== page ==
# [java] when is it the time for separating a single .java into packages and interfaces?

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this may sound odd for some... (but as im natively a pascal coder...) yeah thats right, my very first language was pascal, followed by delphi, c, c++, java. i took a look into C#, but never went into it. in pascal, youd want to create "unit" files when your code was longer than 3000lines. (the compiler was unable to compile more than 3000 lines at a time). in delphi, it would automatically put every form source in a different file, and even if you wanted, you couldnt have it in the same one. and you would create .dll files when you have different projects running the same routines. in C in general from what ive seen, it really depends on the programmer... ive encountered a few whod split everything, and some whod always make huge single files... now that you know my backgrounds, re-read the title: when is it the right time to split a single .java into packages and interfaces? what i mean is: how better for performance would it be? (not thinking about team related stuff, as im the only coder in my team haha) my only real reason to go thru the trouble of splitting the code: - its a damn long file right now, where i tried to follow a logical sequence for ordering variables, objects, swing components, classes and methods, but as it does a lot of nearly-unrelated tasks atm... IE: accessing files in disk, communicating with a server, warning pop-ups for the users, generating parts of the GUI from users responses in real time, not to mention a complex GUI, with a few different JFrames, and many different "states" of the main JFrame, according to what task the user may be executing... and a HUGE "import" part... importing many many many many packages... you have to admit that to have all that in the same file is ugly-coding... and... well its becoming hard to manage. as in: when i have to scroll up to this *specific* part of the code, finding variables, blah blah... but i do have some static methods, and i use a single "action performed" method to manage all gazillions of buttons, and this is managed by a "command list"... now, having them in packages: - will performance be the same? - will i need to add all package files into the "instalation" dir (like needing to have a few .jar files in the same dir as the main executable) - is there any REAL advantage of having a few different packages rather than a single file? (the organizing part wont count as advantage, ok? cuz despite it being hard to manage, its not impossible to have an organized code in a huge file) -would it be faster to have the fired actions for the buttons run from different packages rather than iterating thru a list using a switch?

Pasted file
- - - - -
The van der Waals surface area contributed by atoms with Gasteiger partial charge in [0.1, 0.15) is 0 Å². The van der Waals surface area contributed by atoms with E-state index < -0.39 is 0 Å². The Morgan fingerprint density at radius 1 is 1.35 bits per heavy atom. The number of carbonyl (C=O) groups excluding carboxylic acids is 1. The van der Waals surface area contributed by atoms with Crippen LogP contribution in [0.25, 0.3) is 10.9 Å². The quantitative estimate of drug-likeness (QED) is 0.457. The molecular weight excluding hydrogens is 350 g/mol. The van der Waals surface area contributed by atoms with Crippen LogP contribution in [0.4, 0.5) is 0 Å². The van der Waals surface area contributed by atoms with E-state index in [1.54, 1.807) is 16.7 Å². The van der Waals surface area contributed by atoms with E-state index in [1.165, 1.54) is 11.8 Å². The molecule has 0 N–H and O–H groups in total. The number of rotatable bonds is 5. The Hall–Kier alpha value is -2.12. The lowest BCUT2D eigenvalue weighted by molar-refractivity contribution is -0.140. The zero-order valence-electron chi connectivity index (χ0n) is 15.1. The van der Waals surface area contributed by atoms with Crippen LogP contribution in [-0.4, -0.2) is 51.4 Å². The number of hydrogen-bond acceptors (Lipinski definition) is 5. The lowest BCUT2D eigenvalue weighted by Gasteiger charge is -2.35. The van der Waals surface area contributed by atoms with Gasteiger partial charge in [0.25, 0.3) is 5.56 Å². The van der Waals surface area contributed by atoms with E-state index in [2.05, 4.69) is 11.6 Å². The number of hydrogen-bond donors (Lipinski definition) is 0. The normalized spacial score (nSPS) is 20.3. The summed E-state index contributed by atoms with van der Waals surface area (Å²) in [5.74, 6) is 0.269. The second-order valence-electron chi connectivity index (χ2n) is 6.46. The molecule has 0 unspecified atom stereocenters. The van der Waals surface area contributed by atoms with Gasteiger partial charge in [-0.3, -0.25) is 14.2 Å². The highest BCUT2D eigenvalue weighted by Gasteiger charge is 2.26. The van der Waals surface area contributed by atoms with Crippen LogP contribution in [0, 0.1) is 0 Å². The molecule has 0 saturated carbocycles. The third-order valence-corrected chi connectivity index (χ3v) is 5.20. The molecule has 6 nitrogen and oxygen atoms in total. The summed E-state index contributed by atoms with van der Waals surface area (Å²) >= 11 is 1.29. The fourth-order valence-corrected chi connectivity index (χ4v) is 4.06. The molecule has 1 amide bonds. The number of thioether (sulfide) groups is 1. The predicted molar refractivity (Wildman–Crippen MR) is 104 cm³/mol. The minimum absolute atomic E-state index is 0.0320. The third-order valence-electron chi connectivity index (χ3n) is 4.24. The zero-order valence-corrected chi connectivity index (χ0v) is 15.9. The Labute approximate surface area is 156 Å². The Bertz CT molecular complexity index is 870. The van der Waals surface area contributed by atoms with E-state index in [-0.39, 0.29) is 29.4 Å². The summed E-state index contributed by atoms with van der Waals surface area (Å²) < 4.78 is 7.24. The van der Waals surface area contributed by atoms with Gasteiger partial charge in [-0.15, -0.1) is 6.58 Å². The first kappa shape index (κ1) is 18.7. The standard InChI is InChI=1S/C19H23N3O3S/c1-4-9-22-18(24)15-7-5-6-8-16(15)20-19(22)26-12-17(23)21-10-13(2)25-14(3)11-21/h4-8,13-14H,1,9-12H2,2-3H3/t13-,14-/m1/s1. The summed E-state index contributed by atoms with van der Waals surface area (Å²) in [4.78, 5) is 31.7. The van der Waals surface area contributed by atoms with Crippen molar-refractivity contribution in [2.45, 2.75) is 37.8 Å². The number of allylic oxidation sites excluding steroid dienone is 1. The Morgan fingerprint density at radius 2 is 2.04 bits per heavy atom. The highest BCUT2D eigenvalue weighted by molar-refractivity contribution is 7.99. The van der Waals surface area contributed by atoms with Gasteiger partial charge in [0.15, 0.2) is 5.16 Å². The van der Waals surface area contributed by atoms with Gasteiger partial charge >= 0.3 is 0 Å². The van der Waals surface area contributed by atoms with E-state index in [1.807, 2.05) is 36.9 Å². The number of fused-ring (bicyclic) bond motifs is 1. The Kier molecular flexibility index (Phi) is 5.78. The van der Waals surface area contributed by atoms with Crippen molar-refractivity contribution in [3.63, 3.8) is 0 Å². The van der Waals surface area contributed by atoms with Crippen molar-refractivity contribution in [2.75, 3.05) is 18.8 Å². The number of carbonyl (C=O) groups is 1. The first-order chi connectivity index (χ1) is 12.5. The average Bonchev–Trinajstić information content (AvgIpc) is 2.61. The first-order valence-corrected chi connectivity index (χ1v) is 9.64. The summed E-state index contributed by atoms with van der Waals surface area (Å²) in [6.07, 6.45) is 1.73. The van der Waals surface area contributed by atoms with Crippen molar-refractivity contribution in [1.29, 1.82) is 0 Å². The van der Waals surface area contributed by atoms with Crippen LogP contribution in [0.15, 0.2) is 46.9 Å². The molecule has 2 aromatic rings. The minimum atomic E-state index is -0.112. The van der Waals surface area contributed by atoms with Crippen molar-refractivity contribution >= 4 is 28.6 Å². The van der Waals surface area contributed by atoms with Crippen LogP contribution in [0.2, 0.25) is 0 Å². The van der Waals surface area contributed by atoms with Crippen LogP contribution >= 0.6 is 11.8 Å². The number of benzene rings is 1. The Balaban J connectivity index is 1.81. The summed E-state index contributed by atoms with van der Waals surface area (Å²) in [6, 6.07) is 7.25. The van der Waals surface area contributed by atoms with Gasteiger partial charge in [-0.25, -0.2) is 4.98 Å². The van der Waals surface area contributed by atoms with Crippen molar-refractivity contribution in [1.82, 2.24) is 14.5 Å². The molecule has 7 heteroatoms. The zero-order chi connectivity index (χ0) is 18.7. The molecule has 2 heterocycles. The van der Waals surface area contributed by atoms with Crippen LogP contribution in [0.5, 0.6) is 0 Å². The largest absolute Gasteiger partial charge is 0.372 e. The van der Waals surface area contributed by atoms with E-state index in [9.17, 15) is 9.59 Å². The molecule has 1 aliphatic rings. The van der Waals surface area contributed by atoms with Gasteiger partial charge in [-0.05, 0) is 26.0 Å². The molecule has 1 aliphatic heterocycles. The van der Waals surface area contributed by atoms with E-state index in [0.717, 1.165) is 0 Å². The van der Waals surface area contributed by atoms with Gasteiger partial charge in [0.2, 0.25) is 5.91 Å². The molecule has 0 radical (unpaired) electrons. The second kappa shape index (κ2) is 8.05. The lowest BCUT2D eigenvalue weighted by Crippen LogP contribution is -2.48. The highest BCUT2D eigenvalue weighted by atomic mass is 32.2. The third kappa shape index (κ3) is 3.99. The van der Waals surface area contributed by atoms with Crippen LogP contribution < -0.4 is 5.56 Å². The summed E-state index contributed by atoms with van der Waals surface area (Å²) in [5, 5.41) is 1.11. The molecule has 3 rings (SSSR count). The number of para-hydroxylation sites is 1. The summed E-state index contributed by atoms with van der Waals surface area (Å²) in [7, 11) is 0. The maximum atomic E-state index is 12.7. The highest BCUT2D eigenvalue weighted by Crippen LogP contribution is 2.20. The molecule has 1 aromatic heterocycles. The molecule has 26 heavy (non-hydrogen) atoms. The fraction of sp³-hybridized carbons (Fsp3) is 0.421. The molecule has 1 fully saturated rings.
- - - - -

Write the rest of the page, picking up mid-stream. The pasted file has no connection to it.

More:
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Hmm, sounds to me like your not too familiar with the whole point of OO programming.

(Very) Basically, your program should be designed such that each class fulfills a specific role. For example, one class would work on server communication, another on rendering the GUI, another on reading input from the GUI, etc.

There is no performance hit at all from putting files in different packages. The point of packages is to logically group related classes, e.g. all your GUI classes might go in one package. Packages in Java pretty much means just having different classes in different folders, they're not the same as C++ namespaces.